Resilient GluN2B-containing NMDARs contribute to dysfunctional synaptic plasticity associated with chronic cocaine intake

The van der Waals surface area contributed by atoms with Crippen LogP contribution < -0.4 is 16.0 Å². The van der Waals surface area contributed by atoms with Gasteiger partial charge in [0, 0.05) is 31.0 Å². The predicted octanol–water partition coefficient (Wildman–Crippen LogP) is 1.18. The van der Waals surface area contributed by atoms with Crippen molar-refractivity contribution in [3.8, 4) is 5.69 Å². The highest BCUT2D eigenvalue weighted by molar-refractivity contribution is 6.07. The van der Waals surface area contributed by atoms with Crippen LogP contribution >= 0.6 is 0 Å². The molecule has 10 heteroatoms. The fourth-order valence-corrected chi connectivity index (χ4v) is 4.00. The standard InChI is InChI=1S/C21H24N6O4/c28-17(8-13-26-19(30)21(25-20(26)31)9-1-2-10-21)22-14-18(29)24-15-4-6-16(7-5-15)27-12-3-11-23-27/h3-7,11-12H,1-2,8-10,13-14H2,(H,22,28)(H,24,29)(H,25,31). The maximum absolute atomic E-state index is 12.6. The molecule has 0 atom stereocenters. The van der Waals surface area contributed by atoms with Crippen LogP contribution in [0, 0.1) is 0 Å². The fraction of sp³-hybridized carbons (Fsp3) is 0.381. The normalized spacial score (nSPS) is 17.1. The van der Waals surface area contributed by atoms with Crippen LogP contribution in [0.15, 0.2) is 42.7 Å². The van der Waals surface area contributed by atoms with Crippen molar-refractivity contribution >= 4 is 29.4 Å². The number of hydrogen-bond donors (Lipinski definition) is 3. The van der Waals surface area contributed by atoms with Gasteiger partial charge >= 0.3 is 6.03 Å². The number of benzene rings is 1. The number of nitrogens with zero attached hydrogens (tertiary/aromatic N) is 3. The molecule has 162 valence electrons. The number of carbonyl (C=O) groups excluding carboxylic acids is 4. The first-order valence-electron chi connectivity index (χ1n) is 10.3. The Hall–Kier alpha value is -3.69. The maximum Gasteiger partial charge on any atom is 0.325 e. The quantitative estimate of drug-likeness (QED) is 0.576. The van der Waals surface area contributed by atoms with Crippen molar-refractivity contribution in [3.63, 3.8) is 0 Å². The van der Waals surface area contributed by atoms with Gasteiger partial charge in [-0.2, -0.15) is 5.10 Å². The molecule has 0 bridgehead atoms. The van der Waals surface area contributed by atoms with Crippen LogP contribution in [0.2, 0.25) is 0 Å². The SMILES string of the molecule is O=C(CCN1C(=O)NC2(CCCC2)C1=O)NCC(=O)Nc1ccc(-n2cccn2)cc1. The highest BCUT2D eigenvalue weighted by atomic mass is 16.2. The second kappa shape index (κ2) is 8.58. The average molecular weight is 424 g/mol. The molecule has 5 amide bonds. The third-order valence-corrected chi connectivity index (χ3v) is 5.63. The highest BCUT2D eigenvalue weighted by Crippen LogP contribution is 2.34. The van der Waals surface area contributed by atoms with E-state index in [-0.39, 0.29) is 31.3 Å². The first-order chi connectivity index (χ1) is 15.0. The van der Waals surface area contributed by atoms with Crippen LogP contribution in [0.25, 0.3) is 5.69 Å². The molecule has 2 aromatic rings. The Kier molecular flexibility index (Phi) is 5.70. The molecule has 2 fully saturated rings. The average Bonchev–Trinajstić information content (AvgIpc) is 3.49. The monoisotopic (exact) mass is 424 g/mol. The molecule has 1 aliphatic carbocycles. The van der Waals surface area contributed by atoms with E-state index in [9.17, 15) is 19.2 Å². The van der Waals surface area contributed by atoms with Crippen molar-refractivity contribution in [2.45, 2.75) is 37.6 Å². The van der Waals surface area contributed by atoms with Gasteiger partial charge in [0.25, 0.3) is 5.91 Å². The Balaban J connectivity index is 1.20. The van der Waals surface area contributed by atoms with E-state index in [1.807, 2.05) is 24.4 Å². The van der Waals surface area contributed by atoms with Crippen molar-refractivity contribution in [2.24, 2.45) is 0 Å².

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Learning and memory mechanisms that are normally related to natural rewards, such as long-term potentiation (LTP) and depression (LTD), may be usurped by the voluntary intake of drugs of abuse. The maladaptive behaviour that characterizes addiction is thought to arise from persistent changes in excitatory synaptic function in brain reward circuits. The oval region of the dorsal bed nucleus of the stria terminalis (ovBST) is one such region susceptible to drug-induced synaptic remodeling and is implicated in drug-driven behaviors, reinforcement and stress-induced relapse to drug-seeking. Using whole-cell voltage clamp recordings of ovBST neurons in brain slices prepared from adult Long-Evans rats, we demonstrated an unrestrained increase in AMPAR-mediated excitatory transmission with maintenance of cocaine self-administration. This is unlike self-administration of a natural reward, in which we observed an enhancement and then decline of AMPAR-mediated transmission with continued intake. Additionally, we demonstrate impairment in NMDAR-mediated LTD in ovBST neurons with cocaine self-administration. This impairment may be due to resilient GluN2B-containing NMDARs, as application of a GluN2B-antagonist rescued impaired LTD. Based on models of NMDAR-mediated bidirectional plasticity we suggest that a drug-induced de-regulation between GluN2A and GluN2B subunits impairs LTD, which may underlie the enhancement AMPAR-mediated transmission.